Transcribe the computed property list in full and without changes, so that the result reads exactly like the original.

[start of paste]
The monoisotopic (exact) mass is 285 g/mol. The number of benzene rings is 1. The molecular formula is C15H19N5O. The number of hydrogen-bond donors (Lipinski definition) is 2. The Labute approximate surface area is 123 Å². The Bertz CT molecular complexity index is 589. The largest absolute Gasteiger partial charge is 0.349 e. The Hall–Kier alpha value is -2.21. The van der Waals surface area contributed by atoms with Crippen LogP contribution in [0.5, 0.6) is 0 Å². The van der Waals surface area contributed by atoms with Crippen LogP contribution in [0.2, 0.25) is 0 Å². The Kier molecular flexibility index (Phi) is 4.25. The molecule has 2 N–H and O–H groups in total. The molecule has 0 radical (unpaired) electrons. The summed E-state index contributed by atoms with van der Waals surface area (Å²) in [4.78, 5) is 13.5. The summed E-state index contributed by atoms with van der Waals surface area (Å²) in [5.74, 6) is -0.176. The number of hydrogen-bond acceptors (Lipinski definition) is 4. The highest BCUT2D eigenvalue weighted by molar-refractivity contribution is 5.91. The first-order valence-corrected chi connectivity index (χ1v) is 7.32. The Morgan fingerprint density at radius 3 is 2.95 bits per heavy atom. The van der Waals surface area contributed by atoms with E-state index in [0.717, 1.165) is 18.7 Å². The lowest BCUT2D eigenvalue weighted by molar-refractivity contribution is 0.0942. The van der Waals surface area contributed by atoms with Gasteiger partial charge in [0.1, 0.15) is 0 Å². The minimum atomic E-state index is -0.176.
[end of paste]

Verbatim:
The monoisotopic (exact) mass is 285 g/mol. The number of benzene rings is 1. The molecular formula is C15H19N5O. The number of hydrogen-bond donors (Lipinski definition) is 2. The Labute approximate surface area is 123 Å². The Bertz CT molecular complexity index is 589. The largest absolute Gasteiger partial charge is 0.349 e. The Hall–Kier alpha value is -2.21. The van der Waals surface area contributed by atoms with Crippen LogP contribution in [0.5, 0.6) is 0 Å². The van der Waals surface area contributed by atoms with Crippen LogP contribution in [0.2, 0.25) is 0 Å². The Kier molecular flexibility index (Phi) is 4.25. The molecule has 2 N–H and O–H groups in total. The molecule has 0 radical (unpaired) electrons. The summed E-state index contributed by atoms with van der Waals surface area (Å²) in [4.78, 5) is 13.5. The summed E-state index contributed by atoms with van der Waals surface area (Å²) in [5.74, 6) is -0.176. The number of hydrogen-bond acceptors (Lipinski definition) is 4. The highest BCUT2D eigenvalue weighted by molar-refractivity contribution is 5.91. The first-order valence-corrected chi connectivity index (χ1v) is 7.32. The Morgan fingerprint density at radius 3 is 2.95 bits per heavy atom. The van der Waals surface area contributed by atoms with E-state index in [0.717, 1.165) is 18.7 Å². The lowest BCUT2D eigenvalue weighted by molar-refractivity contribution is 0.0942. The van der Waals surface area contributed by atoms with Gasteiger partial charge in [0.1, 0.15) is 0 Å². The minimum atomic E-state index is -0.176.